When objects and/or class definitions are mapped to a relational schema, then a set of technical challenges are encountered. The notion is that there are concepts of the object-oriented world that simply don't have a corelated capability in the relational world. This is the root of the problem which Telerik Data Access is trying to solve. This section will show you how to model inheritance mapping by using the Telerik Data Access Visual Designer.
Some translations are simple and straightforward:
- Object -> Table
- Property -> Field
- Collections -> Foreign Keys
However, other kind of translations are neither simple nor straightforward:
- Interface -> ???
- Abstract Class -> ???
- Inheritance -> ??? - critically important concept in the object-oriented programming, which doesn't have immediate corresponding allegory in the relational database technology.
Telerik Data Access offers a couple of different ways to ultimately model inheritance hierarchies in a relational database. The simplest, most straightforward approach is to use vertical mapping. With vertical mapping each class has its own table containing only its fields. That strategy is also known as "table-per-concrete-class" model. Each concrete persistent class in the domain model is persisted to its own table. For example, a Customer object is stored in the Customers table.
The benefits of this strategy are:
- Simple, easy to use, easy to understand, easy to maintain
- Easy to extend - just add another table or field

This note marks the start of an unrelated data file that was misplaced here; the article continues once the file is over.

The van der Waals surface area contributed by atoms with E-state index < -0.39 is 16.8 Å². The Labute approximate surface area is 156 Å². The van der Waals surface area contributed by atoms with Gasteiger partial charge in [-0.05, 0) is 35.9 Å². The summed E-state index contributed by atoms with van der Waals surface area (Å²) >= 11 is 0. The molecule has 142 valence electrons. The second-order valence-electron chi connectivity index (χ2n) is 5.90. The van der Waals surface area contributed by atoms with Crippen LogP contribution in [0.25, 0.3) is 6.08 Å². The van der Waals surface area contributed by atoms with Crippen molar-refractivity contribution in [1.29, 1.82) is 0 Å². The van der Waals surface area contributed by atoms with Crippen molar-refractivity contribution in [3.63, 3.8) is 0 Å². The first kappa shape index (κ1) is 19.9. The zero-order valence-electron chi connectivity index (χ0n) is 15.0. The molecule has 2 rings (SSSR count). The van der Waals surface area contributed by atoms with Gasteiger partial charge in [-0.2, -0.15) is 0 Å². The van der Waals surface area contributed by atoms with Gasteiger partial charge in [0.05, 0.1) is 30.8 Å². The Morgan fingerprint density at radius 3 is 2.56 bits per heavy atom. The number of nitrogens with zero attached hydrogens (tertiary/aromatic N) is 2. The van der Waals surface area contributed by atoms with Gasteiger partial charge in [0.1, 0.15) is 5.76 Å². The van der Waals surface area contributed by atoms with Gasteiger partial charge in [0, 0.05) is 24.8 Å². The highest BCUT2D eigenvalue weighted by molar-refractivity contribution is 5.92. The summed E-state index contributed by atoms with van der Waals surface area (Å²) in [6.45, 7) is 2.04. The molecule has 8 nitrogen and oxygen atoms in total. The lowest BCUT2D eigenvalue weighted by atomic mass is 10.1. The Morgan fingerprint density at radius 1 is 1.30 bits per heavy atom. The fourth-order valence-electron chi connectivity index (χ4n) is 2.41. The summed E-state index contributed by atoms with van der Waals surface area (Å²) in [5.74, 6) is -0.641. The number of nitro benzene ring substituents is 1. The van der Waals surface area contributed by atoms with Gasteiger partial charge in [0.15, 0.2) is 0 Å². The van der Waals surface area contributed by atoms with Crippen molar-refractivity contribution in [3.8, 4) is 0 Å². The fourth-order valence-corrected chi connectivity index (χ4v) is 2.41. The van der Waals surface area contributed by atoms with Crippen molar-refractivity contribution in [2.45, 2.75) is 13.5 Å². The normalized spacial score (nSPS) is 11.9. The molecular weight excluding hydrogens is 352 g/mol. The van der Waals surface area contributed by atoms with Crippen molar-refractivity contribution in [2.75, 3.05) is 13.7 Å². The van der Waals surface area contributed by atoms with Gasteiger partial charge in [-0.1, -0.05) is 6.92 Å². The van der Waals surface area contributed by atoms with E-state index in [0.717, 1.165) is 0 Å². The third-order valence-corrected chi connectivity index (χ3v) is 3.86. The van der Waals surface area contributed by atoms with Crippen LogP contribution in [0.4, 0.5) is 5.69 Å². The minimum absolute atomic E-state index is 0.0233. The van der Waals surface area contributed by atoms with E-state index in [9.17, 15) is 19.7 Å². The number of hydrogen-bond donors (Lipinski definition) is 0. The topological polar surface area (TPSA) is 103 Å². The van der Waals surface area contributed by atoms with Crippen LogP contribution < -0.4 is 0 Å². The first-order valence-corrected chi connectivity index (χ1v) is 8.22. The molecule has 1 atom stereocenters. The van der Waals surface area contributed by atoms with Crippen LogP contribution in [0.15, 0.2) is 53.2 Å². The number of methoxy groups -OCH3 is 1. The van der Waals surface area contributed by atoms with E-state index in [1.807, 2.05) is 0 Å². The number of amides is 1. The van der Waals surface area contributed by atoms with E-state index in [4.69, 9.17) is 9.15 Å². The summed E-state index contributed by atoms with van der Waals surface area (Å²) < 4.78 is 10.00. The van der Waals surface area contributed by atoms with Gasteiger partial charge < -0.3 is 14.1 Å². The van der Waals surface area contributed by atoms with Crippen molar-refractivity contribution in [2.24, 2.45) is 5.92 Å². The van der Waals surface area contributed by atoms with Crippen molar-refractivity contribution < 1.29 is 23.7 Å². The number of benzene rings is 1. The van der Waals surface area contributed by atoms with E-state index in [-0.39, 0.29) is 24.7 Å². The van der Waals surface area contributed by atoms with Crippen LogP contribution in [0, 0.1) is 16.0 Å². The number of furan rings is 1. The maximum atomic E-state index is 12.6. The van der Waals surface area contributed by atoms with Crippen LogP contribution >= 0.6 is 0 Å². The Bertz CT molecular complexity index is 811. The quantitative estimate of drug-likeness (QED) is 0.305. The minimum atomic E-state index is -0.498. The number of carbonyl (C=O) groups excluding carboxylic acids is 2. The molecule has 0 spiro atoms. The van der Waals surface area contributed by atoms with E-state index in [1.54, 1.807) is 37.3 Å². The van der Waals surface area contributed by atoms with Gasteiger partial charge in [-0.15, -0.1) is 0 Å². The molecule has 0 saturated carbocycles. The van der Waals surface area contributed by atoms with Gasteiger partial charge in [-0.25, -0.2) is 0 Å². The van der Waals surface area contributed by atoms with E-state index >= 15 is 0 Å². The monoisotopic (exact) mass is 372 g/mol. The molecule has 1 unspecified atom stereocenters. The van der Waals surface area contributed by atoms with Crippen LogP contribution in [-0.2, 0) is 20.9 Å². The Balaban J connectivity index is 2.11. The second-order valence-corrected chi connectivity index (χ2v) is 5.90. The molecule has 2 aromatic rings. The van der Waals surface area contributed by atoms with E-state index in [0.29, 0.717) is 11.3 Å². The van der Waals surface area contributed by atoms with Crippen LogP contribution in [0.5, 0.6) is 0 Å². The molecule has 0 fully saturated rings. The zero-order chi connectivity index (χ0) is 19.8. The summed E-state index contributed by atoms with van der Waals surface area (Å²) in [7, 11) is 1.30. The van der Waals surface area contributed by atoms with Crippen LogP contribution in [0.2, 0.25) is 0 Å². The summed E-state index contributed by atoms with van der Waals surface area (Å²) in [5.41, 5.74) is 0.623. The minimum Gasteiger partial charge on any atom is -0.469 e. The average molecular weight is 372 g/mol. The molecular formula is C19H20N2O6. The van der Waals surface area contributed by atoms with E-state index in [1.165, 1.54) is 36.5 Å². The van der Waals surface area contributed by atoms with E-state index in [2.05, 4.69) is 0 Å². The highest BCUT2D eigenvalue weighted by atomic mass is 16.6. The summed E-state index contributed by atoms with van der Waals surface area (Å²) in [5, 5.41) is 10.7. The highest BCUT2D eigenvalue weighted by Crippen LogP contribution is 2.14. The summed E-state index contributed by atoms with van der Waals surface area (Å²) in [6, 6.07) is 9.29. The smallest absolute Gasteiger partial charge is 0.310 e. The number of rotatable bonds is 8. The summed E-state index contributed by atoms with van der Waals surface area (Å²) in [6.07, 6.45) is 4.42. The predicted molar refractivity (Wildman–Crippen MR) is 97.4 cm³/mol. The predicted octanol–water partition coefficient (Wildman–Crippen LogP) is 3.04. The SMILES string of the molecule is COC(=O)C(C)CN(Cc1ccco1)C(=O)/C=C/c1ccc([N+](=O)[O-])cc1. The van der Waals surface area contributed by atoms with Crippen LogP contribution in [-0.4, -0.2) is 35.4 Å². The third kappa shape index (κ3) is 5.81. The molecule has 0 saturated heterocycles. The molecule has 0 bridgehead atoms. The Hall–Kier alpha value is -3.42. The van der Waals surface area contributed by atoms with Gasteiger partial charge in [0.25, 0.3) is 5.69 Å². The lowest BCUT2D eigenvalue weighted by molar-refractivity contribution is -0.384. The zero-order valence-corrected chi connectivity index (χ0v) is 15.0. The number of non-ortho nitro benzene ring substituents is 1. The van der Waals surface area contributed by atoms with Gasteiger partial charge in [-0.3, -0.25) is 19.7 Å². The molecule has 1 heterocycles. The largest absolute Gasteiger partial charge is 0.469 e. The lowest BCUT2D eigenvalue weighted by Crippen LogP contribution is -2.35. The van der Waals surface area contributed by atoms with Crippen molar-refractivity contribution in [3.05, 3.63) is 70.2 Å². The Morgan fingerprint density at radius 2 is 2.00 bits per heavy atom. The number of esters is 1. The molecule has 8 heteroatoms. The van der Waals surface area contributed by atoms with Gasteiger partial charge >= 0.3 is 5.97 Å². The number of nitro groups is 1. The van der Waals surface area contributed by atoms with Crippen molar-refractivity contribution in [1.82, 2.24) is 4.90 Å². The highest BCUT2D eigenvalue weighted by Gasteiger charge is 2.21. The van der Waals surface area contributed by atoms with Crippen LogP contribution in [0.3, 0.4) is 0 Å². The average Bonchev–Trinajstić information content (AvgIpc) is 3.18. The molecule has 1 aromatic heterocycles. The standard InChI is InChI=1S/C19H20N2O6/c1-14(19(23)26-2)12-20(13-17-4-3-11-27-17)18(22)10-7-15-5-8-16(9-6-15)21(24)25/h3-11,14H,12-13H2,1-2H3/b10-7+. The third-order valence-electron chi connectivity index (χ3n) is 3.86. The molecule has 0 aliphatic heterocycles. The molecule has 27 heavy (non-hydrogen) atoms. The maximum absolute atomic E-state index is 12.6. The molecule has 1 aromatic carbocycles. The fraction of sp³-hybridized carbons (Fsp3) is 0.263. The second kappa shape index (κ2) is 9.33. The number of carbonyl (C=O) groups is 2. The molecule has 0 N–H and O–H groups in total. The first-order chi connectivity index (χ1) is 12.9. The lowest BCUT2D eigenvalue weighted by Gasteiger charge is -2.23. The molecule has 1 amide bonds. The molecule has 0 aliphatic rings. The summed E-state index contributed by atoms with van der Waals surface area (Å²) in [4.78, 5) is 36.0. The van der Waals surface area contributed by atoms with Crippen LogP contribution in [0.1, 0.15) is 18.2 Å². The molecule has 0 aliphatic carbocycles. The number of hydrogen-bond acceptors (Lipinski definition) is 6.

However, there are some downsides in this strategy:
- Inheritance hierarchies aren't represented in the database
- You can still maintain them in the code, but there is no database representation of the hierarchy.
The second of the three choices for modeling inheritance in the database is to use Flat mapping. With flat mapping, fields from the subclasses are mapped to a superclass table. Flat mapping is the simplest and is usually the fastest option so it is the default. In Flat mapping, the entire class hierarchy is persisted to a single table. That includes everything from an interface/abstract class at the top, all the way down to implementation classes at the bottom. How this actual works is to extend the table to include additional fields needed by the subclasses. Also you need to provide a "discriminator" column to tell Telerik Data Access which rows are for which classes.
The benefits in this approach are:
- Scales well - querying against any object in the hierarchy will be a query against a single table.
- Easy to extend - just add additional fields for each new class.
The downsides in this strategy are:
- Fields that extend subclasses in the table must be nullable.
- Awkward to look at from outside the Telerik Data Access world.
The third choice for modeling inheritance in the database is to use Horizontal mapping. Horizontal inheritance can only be enabled for the topmost class in a hierarchy. Each immediate subclass is stored in its own table with a "copy" of the fields from the superclass. A horizontally mapped class, i.e. the superclass, does not itself have a table. Therefore, a horizontally mapped class cannot be directly persisted; only subclasses of the class can be stored in the database. For this reason, it is recommended (but not required) for horizontally mapped classes to be declared as abstract.
In this section: